Author in the Spotlight: Innosanto Nagara

Innosanto Nagara    


Innosanto Nagara was born and raised in Indonesia, and moved to the US in 1988 to study zoology and philosophy at UC Davis. Upon graduation, he moved to the San Francisco Bay Area, where he worked as a graphic designer for a range of social change organizations, before founding the Design Action Collective, a worker-owned cooperative design studio in Oakland, California, that is dedicated to “serving the Movement.” Inno lives in a cohousing community in Oakland where his child is the youngest of eight children to be born into the household, so he has “studied” a lot of children’s books over the past twelve years. A is for Activist is Inno’s first book. 

A is for Activist is an ABC board book written and illustrated for the next generation of progressives: families who want their kids to grow up in a space that is unapologetic about activism, environmental justice, civil rights, LGBTQ rights, and everything else that activists believe in and fight for. 

The alliteration, rhyming, and vibrant illustrations make the book exciting for children, while the issues it brings up resonate with their parents’ values of community, equality, and justice. This engaging little book carries huge messages as it inspires hope for the future, and calls children to action while teaching them a love for books. 

What motivated you to write books that specifically include LGBTQ families/issues? 

I basically wrote A is for Activist initially with just my child in mind. I wanted to have a book that would truly engage them while at the same time be fun for me to read, since I knew that if it was a hit with our child, I’d have to read it over and over again. Also I wanted the book to reflect our family’s values and be about things that mattered. LGBTQ issues matter to us–and despite the fact that we live in the relatively progressive Bay Area, basic rights are still a battleground. Other children’s books like Heather Has Two Mommies (Lesléa Newman), And Tango Makes Three (Peter Parnell and Justin Richardson), and 10,000 Dresses (Marcus Ewert) were groundbreakers (and still are). Following in their wake, I felt it was important for a book that encourages children to take the reigns of their own futures to say that we are proudly and unapologetically on the side of LGBTQ rights.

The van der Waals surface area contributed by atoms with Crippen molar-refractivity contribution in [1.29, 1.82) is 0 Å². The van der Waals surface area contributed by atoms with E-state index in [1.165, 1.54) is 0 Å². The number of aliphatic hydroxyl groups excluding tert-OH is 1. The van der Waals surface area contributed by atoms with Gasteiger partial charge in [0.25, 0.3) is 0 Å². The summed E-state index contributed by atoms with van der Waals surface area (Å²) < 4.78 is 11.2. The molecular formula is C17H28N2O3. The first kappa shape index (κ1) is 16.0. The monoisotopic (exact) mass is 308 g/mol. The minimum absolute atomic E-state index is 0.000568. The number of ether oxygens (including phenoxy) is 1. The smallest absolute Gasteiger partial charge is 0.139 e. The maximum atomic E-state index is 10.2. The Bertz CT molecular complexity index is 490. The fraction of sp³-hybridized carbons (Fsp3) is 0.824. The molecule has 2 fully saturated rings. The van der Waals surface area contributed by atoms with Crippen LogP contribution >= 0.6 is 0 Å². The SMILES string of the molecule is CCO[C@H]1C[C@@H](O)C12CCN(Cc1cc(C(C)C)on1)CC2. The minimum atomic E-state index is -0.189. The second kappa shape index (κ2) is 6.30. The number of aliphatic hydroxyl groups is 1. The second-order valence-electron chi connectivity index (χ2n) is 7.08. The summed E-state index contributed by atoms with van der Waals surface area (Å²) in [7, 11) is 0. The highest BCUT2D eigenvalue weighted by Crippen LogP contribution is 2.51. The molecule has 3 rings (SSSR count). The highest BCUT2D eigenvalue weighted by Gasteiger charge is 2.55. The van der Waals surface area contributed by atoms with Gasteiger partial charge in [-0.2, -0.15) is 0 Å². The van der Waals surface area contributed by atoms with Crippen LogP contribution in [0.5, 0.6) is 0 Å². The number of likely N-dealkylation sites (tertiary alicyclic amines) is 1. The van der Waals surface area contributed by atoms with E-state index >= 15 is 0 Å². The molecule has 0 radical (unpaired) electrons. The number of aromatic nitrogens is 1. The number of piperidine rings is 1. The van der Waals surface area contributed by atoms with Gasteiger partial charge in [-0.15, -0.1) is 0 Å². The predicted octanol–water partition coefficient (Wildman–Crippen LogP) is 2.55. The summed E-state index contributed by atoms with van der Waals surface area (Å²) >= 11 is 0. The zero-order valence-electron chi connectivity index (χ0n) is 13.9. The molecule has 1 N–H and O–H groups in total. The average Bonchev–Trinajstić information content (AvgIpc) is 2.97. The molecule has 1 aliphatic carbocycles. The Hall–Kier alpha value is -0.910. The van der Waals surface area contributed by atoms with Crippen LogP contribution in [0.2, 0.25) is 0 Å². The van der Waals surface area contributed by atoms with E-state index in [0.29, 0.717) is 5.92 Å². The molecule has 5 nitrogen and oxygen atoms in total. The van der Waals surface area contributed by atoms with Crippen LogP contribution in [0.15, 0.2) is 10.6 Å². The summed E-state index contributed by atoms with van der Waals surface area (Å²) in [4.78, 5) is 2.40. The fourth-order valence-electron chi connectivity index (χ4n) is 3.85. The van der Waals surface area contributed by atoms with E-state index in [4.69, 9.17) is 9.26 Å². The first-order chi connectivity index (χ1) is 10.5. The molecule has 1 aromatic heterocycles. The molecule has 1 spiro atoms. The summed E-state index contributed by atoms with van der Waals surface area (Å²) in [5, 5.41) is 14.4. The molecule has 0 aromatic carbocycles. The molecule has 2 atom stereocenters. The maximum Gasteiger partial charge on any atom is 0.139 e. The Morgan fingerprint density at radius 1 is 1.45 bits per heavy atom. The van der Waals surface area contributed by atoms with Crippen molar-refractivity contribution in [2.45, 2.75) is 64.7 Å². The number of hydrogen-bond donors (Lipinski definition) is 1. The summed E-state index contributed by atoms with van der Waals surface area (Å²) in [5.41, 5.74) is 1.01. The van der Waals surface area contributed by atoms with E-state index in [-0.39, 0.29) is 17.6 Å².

What do you personally feel makes a family? 

I define “family” broadly. Sometimes you’re born into it. Sometimes you choose it. Sometimes it chooses you. We live in a co-housing community with five families and children from different parents who have been raised together since birth. My partner is adopted. There are many paths that bring people together throughout the world, so “family” is who you decide it to be. 


What does “equality” look like to you? 

Equality is a component of Justice. Justice is approached not only when there is simple equality (as in “equal access” or “equal pay”) but when there is fairness, free from discrimination, bias, and taking into account diversity and difference. Sorry… as a student of philosophy, that’s the least “technical” answer I can give on the concept. 🙂 

But as far as immediate policy goals for marginalized families goes (LGBTQ families, undocumented families, families torn apart by war, and so on) even the basic step of being afforded basic human rights and equal treatment would be a step towards progress. So even as our movements achieve legislative wins and cultural paradigms begin to shift with each new generation, it’s important to remember what Malcolm X articulated so well in 1964: “If you stick a knife in my back nine inches and pull it out six inches, there’s no progress. If you pull it all the way out that’s not progress. Progress is healing the wound that the blow made. And they haven’t even pulled the knife out much less heal the wound. They won’t even admit the knife is there.” 

I know that may sound grim for a children’s book author, and I’m actually quite hopeful. But I derive that hope from remembering that all that we have achieved has been achieved by being bold. So when I propose “equality” in A is for Activist, I envision Justice. 

Whose books do you admire and why? 

Ooh, this is a hard one–there as so many great writers of all genre that I have been influenced by. But since I’m being interviewed here as a children’s book author for the Family Equality Council, here are some contemporary children’s book authors who’s books are staples in our household (besides the ones I mentioned above): Maya Christina Gonzalez (many books, including her latest “gender free” book, Call Me Tree/Llámame Árbol), Janine McBeth (Oh, oh, Baby Boy), Corey Silverberg (What Makes a Baby), Cheryl Kilodavis (My Princess Boy),Yuyi Morales (many books, including Viva Frida), Shane Evans (We March). 

What’s coming up next for you? 

Right now I’m very focused on getting the word out about the Spanish adaptation of my book, A de Activista—written by the incomparable “artivista” Martha Gonzalez (from the Grammy Award winning band, Quetzal). But this Fall my next book is coming out from Seven Stories Press/Triangle Square: Counting on Community, a book about the value of community, sharing, and cooperation—that also teaches kids their numbers. Oh, and there’s a duck.